Effect of Pressure on the Yinmen Point in Relief of Pain After Middle Ear Surgery: A Randomized Clinical Trial

AUTHORS

Dawood Agha Mohammadi 1 , Eissa Bilehjani 2 , Haleh Farzin 3 , Solmaz Fakhari 1 , * , Masoud Naderpour 4

1 Pain and Palliative Center, Faculty of Medicine, Tabriz University of Medical Sciences, Tabriz, Iran

2 Department of Anesthesiology, Madani Heart Center, Faculty of Medicine, Tabriz University of Medical Sciences, Tabriz, Iran

3 Tabriz University of Medical Sciences, Tabriz, Iran

4 Department of Otorhinolaryngology, Faculty of Medicine, Tabriz University of Medical Sciences, Tabriz, Iran

How to Cite: Agha Mohammadi D, Bilehjani E , Farzin H, Fakhari S, Naderpour M. Effect of Pressure on the Yinmen Point in Relief of Pain After Middle Ear Surgery: A Randomized Clinical Trial, Anesth Pain Med. Online ahead of Print ; 10(5):e103328. doi: 10.5812/aapm.103328.

ARTICLE INFORMATION

Anesthesiology and Pain Medicine: 10 (5); e103328
Published Online: October 19, 2020
Article Type: Research Article
Received: April 21, 2020
Revised: July 12, 2020
Accepted: September 7, 2020
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Abstract

Background: Postoperative pain is a common problem after middle ear surgery. Several analgesic agents are available for pain relief, but they cause numerous side effects. Therefore, complementary analgesic methods are developed to reduce patient’s postoperative pain and discomfort.

Objectives: The current study aimed to investigate the effect of the acupressure on post middle ear surgery pain, applying pressure on the Yinmen acupoint of the sciatic nerve.

Methods: In this randomized clinical trial, 100 adult patients who were candidate for elective middle ear surgery were selected and divided into two groups of Yinmen and placebo, each with 50 subjects. After admission to the ward, patients’ postoperative pain score was measured using the visual analog score (VAS) tool. Then, patients were placed in the prone position. In the Yinmen group, using a fist, we applied a continuous pressure (11 - 20 kg) to the posterior aspect of the thighs at the Yinmen acupoint for 2 minutes. In the placebo group, only soft contact was kept between the fist and Yinmen point for the same period. The maneuver repeated every two hours for four times. The pain intensity surveyed 10 minutes after the first maneuver, then every hour for 8 hours. For those with a VAS score ≥ 4, intravenous paracetamol and/or meperidine was administered. Any nausea and vomiting was managed using ondansetron 2 mg, IV. The pain score, paracetamol, and meperidine consumption were recorded and compared between the two groups. The chi-square and student t-tests were used to compare the two groups.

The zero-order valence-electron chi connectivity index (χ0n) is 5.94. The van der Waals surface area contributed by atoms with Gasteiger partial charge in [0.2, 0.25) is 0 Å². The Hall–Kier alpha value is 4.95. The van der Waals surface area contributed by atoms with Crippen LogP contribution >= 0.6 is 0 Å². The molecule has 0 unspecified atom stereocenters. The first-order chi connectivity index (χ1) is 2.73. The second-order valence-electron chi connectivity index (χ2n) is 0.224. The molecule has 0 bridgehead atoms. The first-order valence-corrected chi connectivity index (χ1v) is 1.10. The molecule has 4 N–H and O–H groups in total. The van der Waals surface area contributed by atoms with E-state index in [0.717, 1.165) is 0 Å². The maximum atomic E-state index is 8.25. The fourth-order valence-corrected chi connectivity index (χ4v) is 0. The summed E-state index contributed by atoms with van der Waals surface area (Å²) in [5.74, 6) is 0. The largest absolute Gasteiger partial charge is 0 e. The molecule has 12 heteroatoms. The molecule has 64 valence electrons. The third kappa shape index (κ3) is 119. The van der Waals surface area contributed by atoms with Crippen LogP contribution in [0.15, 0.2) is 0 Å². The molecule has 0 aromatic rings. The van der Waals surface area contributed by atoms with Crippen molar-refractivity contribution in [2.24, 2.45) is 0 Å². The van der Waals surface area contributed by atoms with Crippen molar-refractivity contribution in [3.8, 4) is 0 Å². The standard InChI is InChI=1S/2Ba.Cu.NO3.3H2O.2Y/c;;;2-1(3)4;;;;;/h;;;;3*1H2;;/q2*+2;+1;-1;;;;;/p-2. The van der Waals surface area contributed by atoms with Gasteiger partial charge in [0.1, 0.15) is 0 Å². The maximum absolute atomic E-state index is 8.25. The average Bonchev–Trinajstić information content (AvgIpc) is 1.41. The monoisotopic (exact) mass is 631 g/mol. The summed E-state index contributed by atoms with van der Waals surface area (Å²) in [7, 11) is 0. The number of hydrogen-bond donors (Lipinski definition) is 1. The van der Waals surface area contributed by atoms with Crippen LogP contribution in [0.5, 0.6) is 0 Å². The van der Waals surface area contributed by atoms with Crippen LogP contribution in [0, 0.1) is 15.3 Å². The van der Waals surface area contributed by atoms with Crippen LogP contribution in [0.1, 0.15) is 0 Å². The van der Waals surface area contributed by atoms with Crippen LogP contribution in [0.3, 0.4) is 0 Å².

Results: No significant difference was found between patients’ characteristics and the first pain score. For all measurements, pain intensity was lower in the Yinmen group (P value < 0.01). The pain after the first maneuver was relieved exactly when the acupressure was true. The intervention could reduce patients’ need to take paracetamol (6.68 ± 2.58 vs. 10.42 ± 3.87 mg/kg) and meperidine (0.21 ± 0.17 vs. 0.39 ± 0.23 mg/kg) in the Yinmen group. The two groups were not significantly different concerning the need to take ondansetron to manage postoperative nausea and vomiting.

Conclusions: Applying 2 minutes pressure (11 - 20 kg) on the Yinmen acupoint of the sciatic nerves can reduce post middle ear surgery pain and analgesic consumption.

1. Background

Acute pain following surgery is a major cause of patients’ discomfort. Hence, postoperative pain management is one of the main responsibilities of treating doctors, particularly anesthesiologists. Failing to adequately manage the pain not only is a predictor of prolonged hospitalization (1, 2) but also contributes to many acute and chronic adverse effects. Analgesics are widely used to manage postoperative pain control. Different analgesic methods have been introduced, including oral or IV drugs, regional or neuraxial analgesia, and local infiltration. However, they may cause severe complications (1, 3). Therefore, clinicians often prefer to use drugless pain control modalities or complementary medicine to avoid such complications, including acupuncture, cryoanalgesia, transcutaneous electrical nerve stimulation (TENS), and sport and music therapy (1, 3, 4). These methods are based on transmitting the pain impulses from peripheral receptors to the central nervous system (CNS). In acupuncture, for example, fine needles are inserted at specific points along especial nerves to modify impulse transmission. The Yinmen point (BL37) is an important acupoint, that is located posterior to the thigh (along with sciatic nerve), on the line joining Chengfu (BL 36) and Weizhong (BL 40).

The main mechanisms proposed for pain perception are based on the transmission of the pain to the peripheral receptors (i.e., nociceptors), which are the distal branches of A-delta nerve fibers and C fibers, then to the spinal dorsal root ganglion. The spinothalamic carries pain information to the brain, where the pain stimulus is received, interpreted, and understood. Different regulators in various areas of the CNS influence this process (4). The basic mechanism of pain transmission is decreasing the pain through non-extreme stimulation by activating the pressure-sensitive (thick) nerve fibers Aβ. In turn, severe stimulation leads to the transmission of pain by activating the (average size) nerve fibers Aδ and the (thin) nerve fibers C, which are sensitive to oxygen deprivation.